Archive for November, 2010

WCI database Access Levels

Wednesday, November 10th, 2010

If you’re a regular reader of this blog, you know we like getting under the Plumtree covers and figuring out what’s going on behind the scenes.  The ALUI databases are sometimes confusing – particularly the newer half-baked ones like the security database.  But the old legacy PT tables have undergone years of refinement, and every now and then show a well-thought-out design.

Today’s post is a quick lesson in binary math and how the ALUI security tables work. 

As you know, WebCenter Interaction object security includes READ/SELECT/EDIT/ADMIN privileges, and while there are some challenges to manipulating these security settings in the database (and some products to overcome the limitations), the underlying database structure is pretty straight-forward:  In tables like PTOBJECTSECURITY and PTCARDSECURITY you’ll find records that look like this:

While ObjectID, ClassID, and GroupID might be obvious in the context of the portal, AccessLevel is a bit-wise representation of the security level for that object, and contains either a 1, 3, 7, or 15.

Why these numbers?  Binary math.  Any number can be represented in binary (a base-2 numeric system) using bits; you’d represent the number 7 with a binary number of 0111, because:

Value: 8 4 2 1
Bit: 0 1 1 1

In other words: 8*0 + 4*1 + 2*1 + 1*1 = 7.

So if we look at the above table in the context of ALUI security privileges, EDIT access would be:

Bit: 0 1 1 1

i.e., a value of “7” in the database means “edit”, and you can calculate the values for the other privileges.  Interestingly, you can’t have EDIT privileges without having SELECT and READ (which is why you don’t see any values of, say, “4” in these tables). I wonder what would happen in the code if you manipulated the DB to give someone edit privileges WITHOUT giving them SELECT or READ? 

I guarantee this:  if you muck up this table, you are not going to get official support any time soon…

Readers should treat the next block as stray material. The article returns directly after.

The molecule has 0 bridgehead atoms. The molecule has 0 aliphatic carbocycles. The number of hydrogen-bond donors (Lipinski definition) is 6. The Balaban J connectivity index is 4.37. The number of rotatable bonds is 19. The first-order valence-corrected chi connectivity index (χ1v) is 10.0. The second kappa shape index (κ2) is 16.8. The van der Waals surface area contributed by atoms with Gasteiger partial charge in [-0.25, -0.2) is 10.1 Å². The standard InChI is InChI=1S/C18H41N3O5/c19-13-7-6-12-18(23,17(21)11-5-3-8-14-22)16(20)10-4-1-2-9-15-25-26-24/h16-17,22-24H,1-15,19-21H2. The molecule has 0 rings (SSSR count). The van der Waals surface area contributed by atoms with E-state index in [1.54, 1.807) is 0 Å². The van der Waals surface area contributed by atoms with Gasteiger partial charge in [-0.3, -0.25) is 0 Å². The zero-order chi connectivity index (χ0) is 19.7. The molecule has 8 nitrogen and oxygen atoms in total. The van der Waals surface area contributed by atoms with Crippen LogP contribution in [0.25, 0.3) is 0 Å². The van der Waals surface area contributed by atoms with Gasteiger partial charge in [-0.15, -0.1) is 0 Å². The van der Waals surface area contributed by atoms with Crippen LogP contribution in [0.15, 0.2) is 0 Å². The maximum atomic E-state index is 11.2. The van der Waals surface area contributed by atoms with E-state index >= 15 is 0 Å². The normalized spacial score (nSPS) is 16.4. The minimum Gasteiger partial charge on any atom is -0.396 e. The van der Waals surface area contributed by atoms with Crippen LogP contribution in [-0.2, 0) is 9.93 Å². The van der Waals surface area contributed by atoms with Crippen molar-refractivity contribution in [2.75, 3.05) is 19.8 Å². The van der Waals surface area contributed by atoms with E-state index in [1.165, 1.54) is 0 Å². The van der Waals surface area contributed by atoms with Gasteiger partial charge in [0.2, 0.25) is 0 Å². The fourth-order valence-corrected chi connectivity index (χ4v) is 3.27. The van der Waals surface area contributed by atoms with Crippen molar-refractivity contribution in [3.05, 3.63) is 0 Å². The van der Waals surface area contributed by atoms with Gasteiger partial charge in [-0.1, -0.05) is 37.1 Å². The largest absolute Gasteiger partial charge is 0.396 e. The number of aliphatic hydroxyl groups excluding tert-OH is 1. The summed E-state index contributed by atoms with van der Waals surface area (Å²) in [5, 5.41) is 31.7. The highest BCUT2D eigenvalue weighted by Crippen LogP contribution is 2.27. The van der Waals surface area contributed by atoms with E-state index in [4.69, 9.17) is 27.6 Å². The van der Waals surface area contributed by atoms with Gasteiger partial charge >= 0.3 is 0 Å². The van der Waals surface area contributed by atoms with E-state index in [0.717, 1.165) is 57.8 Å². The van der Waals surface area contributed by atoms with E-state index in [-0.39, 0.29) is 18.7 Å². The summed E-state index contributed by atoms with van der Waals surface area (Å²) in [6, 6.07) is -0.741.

Update: WCI Search Configuration through Configuration Manager

Sunday, November 7th, 2010

A couple months ago, I wrote a post about using the old nodes.ini or cluster.ini files to change your WebCenter Interaction Search Service settings through the deprecated nodes.ini or cluster.ini files.  Since then, I’ve found you can achieve the same effect through the portal’s Configuration Manager:

Now you know.

Redux: WCI 10gR3 Installer Errors

Wednesday, November 3rd, 2010

Another Rock Star in the WebCenter Interaction consulting industry, Bill Benac, wrote a blog post years ago, describing a problem with the WebCenter Interaction 10gR3 installers.  I hadn’t worried about it for a long time until it bit me in the ass – after dozens of successful installs and upgrades of the WCI portal, I had never seen the problem he reported.  The problem as he described is that sometimes a portal installer chokes and displays some error like:

Serious errors occurred during your installation.  Click OK and then click through to the end of installation to complete installation and then look at log for WebCenter Interaction in …

Recently, the same error bit me during an ALUI upgrade, and I saw pretty much the same error in the portal, Collaboration Server, and Analytics.  The errors seemed benign so I just ignored them until I realized that the WebCenter Analytics installer hadn’t created the Analytics Collector Service.

It turns out – and I have no idea why I’d never come across this issue with other installs and upgrades – that the WCI installers look for free memory on the host machine.  In some (unknown and unusual) circumstances, it can’t query the Windows OS for free memory, so it defaults to 0.  But 0GB of free RAM is less than what it needs, so the installer chokes.  In Collab and the Portal, the error is at the end of the installation process, so it seems pretty benign, but for Analytics, it gets thrown before the services are created, so you’re boned unless you fix it.

As for fixing it, check out Bill’s Blog Post, but the gist is that you need to set a fixed amount of Virtual Memory to avoid an error like… (more…)